Arizona Wildcats basketball: UA a trendy pick to be upset
Mar 19, 2013, 6:00 PM | Updated: 6:01 pm
During Sunday’s Selection Show on CBS, when the announcement came that a sixth-seeded Arizona would face 11th-seed Belmont in the West region’s first round, studio analyst Seth Davis quickly retorted that Belmont would upset the Wildcats.
And he’s not the only one.
Pointing to the Bruins’ strength in outside shooting and Arizona’s lacking defense in that area, the Wildcats have become a popular upset pick nation-wide.
“I don’t really pay attention to it,” said guard Jordin Mayes. “Belmont’s a good team, they in the tournament. We’re a good team, we in the tournament. We just gotta come out there and play hard and step up on the defensive end.”
ESPN, Yahoo Sports, USA Today and CBS Sports are among the major national news organizations with its analysts predicting the Wildcats’ demise.
Like Mayes, Solomon Hill is not worried. The way Hill sees it, those analysts are just doing their job.
“I feel like commentators and various outlets of media, they have their own job to do,” Hill said. “It doesn’t affect anybody on the team, doesn’t affect any way we feel about the game. I think they have a job to do. They do their job. Whatever they say is a part of their profession and it doesn’t affect me anyway or how I play on the court.
“I feel like everyone on our team knows we’re a great team, we’re capable of beating anyone in that field.”
The Wildcats haven’t had very much success against ‘Bruins’ this year, losing to UCLA three times, and Belmont surely won’t be an easy out. These Bruins, the Ohio Valley Conference champions, are among the best shooting teams in the nation. They rank 18th in 3-point percentage (38.6), 13th in 3-pointers made (271, or 8.4 per game).
Their best player is Ian Clark, a 6-foot-3 senior guard, who gets 18.1 points per game and hits 3.1 3-pointers per game (11th in the nation) at 46.3 percent (first).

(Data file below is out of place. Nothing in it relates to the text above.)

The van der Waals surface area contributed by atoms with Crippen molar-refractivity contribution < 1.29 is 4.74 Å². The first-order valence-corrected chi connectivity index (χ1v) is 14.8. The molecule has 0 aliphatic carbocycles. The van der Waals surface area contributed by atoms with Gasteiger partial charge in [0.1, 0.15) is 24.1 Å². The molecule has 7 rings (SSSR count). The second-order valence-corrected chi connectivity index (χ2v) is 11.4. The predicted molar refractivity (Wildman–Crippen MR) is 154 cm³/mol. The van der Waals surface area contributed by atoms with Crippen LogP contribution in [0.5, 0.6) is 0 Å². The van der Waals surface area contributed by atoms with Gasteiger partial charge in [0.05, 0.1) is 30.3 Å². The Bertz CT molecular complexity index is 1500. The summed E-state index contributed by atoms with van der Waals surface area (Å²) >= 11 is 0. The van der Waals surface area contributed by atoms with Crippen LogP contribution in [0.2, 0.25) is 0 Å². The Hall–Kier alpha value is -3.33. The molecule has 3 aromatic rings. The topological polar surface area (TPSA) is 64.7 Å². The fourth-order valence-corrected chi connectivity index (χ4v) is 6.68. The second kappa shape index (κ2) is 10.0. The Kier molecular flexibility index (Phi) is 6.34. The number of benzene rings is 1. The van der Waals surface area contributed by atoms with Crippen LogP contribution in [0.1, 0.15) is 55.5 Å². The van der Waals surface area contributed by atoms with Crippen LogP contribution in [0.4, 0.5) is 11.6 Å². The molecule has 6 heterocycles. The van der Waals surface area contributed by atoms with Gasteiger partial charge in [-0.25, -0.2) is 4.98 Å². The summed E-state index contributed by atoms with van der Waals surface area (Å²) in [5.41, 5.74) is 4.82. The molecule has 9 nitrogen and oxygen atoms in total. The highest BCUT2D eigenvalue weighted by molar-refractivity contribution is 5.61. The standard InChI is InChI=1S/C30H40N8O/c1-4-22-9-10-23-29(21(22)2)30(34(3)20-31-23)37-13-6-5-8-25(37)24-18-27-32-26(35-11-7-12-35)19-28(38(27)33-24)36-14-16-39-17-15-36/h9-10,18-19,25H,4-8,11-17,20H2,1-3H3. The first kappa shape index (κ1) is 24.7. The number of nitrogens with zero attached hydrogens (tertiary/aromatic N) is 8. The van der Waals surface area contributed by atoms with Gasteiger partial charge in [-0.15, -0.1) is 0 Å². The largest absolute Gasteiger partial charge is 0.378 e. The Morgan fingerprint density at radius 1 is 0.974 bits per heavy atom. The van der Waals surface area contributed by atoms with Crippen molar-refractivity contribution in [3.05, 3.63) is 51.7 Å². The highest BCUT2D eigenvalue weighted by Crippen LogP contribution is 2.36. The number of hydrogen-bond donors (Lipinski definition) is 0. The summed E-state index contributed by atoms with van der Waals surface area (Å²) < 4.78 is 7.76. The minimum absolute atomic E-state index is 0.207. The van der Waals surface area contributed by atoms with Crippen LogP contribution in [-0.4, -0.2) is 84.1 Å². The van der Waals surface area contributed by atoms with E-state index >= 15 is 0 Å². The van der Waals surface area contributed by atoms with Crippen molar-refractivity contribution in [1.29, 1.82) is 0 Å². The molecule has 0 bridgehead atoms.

The Wildcats’ three-point defense leaves much to be desired — they rank 276th in the nation in allowing opponents to shoot 36 percent from long range.
But, still, Hill doesn’t worry about any “upset alert”.
“People are gonna throw out upsets because everybody is there to play and to win,” Hill said. “We do respect Belmont but the fact is we want to go out there and win the game like everyone else. We really don’t pay attention to what people say and all the upset alert stuff. Like I said, someone has to say something about it.”
Ex-Wildcat now the “enemy” for UA
A familiar face will be competing in the same West region as the Wildcats, although odds are they won’t face each other.
Lamont “MoMo” Jones was Arizona’s starting point guard two years ago when the UA went to the Final Four, but transferred to Iona in New York the following year to be closer to his sick grandmother.
The Gaels are the 15 seed and will face No.2 Ohio State in the first round in Dayton, Ohio.
There have only been six 15 seeds to ever upset a two in the history of the NCAA tournament, although two of them came last year (Lehigh and Norfolk State).
Hill hasn’t spoken to his former teammate yet.
“No not really,” Hill said. “He’s the enemy. I haven’t really talked to anybody.”
Jones has developed into one of the top scorers in the nation, partly thanks to a move to off guard after running the point for the UA.
Jones finished third in the nation with 23.0 points per game this year, including four games with 30 or more points.
Wildcats drop two spots in final AP poll
In the Pac-12 tournament, the Wildcats beat Colorado in their first game, but faltered in the second half against UCLA in a semifinals loss. As a result, the UA dropped from No. 18 to No. 21 in the final AP poll of the regular season. While UCLA, who lost to Oregon in the Pac-12 championship game, dropped from 21 to 24. Oregon came in at No. 25.
•This story was courtesy of the Arizona Daily Wildcat.